Locke & Key, Vol. 1: Welcome to Lovecraft by Joe Hill & Gabriel Rodríguez

*This Review is Spoiler Free* 

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While at work one day about six months back I was desperately searching the Toronto Public Library e-catalogue for a novel to read. Absolutely nothing that I was interested in reading was available at the time which forced me to browse the selection of graphic novels that were on the site. I initially was not interested in reading a digital copy of a graphic novel because I had assumed it would be difficult to decipher the text. It actually was not a horrible reading experience and since then I have read a few other digital comics. 

After their father is killed, Tyler, Kinsey and Bode move to the family estate, Keyhouse in Lovecraft, Massachusetts with their mother Nina. The Lovecraft family are still on edge after the brutal murder of Rendell, but have dull comfort in the fact that one of his killers, Sam is in prison. Now with miles between the place of such a tragic family disaster they attempt to adjust to life in Lovecraft with the help of Rendell’s younger brother Duncan. The youngest of the Lovecraft siblings, Bode comes across a key that unlocks a Ghost Door which separates the soul of the person who “walks” through from their body. Using the key Bode is able to explore Keyhouse undetected. In the nature of all good fiction the story is not easy sailing from then on and the family soon has much more to worry about than just healing and moving forward.

I had heard good things about these comics around the time of its initial release and I intended to read them, just not at that time because I didn’t want my expectations to be unrealistically high. I am so glad that I made that decision and by the time I did begin the series I had forgotten what it would be about. It is a wise decision to go into reading these graphic novels not knowing much about the premise so that you are able to discover and be captivated by all the going-ons in Keyhouse. The story is incredibly intriguing and entertaining. You are initially sprung into the story with violence and as the story progresses you are able to overcome the initial shock/gore and develop an actual connection to the characters. Too often in a horror story, whether that be a novel or comic, the characters can feel under developed as the author chooses to focus on the scare tactics that they employ to entertain the reader. In Locke & Key the characters are fleshed out and they continue to evolve as the story, and the series as a whole, unfolds.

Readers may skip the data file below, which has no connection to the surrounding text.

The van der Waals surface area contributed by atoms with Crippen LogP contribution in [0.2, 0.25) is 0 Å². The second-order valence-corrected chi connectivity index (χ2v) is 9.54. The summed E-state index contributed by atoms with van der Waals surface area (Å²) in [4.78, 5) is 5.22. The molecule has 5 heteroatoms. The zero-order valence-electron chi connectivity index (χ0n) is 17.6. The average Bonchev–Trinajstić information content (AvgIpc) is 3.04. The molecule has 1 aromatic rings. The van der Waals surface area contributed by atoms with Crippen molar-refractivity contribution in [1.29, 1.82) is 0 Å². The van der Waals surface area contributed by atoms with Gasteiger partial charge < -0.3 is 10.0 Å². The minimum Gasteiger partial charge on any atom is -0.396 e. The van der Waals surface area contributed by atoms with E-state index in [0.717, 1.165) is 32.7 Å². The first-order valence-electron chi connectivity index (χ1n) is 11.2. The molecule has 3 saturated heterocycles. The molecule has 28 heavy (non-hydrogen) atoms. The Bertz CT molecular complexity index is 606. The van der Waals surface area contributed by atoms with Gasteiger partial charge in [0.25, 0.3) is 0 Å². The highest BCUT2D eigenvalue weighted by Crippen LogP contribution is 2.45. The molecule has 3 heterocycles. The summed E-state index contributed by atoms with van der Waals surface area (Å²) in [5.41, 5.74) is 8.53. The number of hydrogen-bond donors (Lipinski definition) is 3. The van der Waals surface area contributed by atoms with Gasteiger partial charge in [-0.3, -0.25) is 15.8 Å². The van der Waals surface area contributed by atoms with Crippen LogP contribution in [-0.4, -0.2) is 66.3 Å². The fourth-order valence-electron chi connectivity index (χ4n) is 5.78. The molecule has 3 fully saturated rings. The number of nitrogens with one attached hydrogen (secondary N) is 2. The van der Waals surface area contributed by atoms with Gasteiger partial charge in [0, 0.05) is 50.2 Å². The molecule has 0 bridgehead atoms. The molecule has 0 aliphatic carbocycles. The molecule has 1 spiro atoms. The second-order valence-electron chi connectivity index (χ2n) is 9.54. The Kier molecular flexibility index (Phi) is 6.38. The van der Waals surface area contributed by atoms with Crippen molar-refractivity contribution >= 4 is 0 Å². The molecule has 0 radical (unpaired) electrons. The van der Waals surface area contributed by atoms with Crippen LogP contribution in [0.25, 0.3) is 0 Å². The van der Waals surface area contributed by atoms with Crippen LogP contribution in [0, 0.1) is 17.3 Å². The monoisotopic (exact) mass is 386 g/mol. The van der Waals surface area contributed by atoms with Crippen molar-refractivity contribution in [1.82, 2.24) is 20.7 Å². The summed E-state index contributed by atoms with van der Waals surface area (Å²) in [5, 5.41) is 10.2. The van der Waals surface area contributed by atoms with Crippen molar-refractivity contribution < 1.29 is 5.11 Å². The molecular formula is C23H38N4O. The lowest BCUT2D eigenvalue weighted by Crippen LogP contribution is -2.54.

In addition to the well executed storyline this graphic novel has exceptional artwork. Gabriel Rodríguez’s illustrations in this series is mind-blowing and his art style lends itself so well to the story. The illustrations themselves add an element of darkness and mystery to the story and facilitate the more grim elements of the plot so very well. I absolutely recommend this graphic novel to all comic lovers who are able to enjoy stories that have elements of horror. What Joe Hill and Gabriel Rodríguez have been able top create within the pages of this graphic novel is truly great and has absolutely become one of my favorite “darker” graphic novels. I give Locke and Key a well deserved 7.25 Unicorn Horns out of a possible 10 when I consider that this review is supposed to be only on Volume 1 and not the subsequent books as well. 

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A Dance of Cloaks by David Dalglish

*This Review is Spoiler Free*